A pair of large Castelli campana shaped vases and covers, second quarter 18th Century.

One vase is painted with a continuous scene from the Stations of the Cross.

This depicts Simon the Cyrenian taking the weight of the cross from the shoulders of the fallen figure of Christ whilst Veronica proffers her veil to Christ who is goaded by Roman soldiers.

Two figures observe the event from the middle distance.

The other vase depicts Christ’s agony in the garden.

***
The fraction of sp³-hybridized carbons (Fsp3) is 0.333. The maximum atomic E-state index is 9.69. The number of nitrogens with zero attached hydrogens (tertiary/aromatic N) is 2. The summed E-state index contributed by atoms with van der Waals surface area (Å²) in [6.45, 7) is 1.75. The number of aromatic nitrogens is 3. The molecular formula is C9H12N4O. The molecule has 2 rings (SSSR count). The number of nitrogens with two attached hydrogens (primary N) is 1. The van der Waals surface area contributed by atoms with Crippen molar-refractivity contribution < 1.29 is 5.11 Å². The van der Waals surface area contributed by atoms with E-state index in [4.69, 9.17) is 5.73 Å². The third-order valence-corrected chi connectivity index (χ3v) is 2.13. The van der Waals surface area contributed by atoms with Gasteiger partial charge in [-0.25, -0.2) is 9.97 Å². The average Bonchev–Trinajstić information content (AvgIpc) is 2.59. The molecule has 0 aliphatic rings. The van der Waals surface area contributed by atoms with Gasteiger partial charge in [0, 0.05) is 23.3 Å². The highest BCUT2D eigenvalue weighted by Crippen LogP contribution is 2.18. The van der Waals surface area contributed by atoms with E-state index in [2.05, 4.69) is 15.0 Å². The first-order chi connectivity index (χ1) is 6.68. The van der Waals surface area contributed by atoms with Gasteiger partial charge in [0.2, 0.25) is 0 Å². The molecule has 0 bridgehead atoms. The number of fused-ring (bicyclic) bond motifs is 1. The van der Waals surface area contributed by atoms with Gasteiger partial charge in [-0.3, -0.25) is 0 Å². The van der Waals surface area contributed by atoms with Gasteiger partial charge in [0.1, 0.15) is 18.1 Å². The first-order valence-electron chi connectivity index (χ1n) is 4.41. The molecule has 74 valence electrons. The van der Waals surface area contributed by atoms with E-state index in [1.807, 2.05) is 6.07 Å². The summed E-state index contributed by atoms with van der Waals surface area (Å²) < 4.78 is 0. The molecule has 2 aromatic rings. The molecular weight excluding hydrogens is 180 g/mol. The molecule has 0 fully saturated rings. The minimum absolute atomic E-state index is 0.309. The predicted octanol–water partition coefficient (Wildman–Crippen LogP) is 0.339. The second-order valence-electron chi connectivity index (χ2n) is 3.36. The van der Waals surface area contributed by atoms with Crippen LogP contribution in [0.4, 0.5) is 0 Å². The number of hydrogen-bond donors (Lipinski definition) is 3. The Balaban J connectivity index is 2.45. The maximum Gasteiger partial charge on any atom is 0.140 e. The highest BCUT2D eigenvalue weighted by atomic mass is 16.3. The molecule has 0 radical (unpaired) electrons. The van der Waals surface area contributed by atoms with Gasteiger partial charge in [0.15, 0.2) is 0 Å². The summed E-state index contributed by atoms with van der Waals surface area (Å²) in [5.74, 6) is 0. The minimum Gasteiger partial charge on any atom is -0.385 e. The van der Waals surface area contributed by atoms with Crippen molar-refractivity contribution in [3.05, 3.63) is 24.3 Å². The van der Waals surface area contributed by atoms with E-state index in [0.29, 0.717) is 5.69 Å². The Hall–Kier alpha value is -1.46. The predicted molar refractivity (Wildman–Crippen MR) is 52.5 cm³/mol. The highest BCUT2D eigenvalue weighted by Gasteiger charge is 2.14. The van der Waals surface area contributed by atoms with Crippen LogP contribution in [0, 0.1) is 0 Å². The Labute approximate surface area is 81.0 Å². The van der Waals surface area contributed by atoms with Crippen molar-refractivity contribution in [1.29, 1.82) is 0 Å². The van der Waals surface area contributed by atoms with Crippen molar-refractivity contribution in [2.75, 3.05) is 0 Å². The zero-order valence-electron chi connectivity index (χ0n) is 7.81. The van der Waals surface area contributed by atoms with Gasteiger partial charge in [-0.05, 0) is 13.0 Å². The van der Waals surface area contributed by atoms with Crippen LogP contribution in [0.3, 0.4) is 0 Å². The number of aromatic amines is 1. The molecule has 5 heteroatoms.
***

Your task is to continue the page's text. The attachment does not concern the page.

The scenes occupy the central zone between convex sections decorated with putti, scroll cartouches and lion masks, all on a millefiore ground.

The splayed feet and domed covers are similarly decorated, 52.7cm.

The mediaeval hill town of Castelli in the Abruzzo has long been known for its majolica wares.

They were particularly popular with the English nobility and other Grand Tourists from the 16th to the 18th Centuries and are still made in the town to this day.


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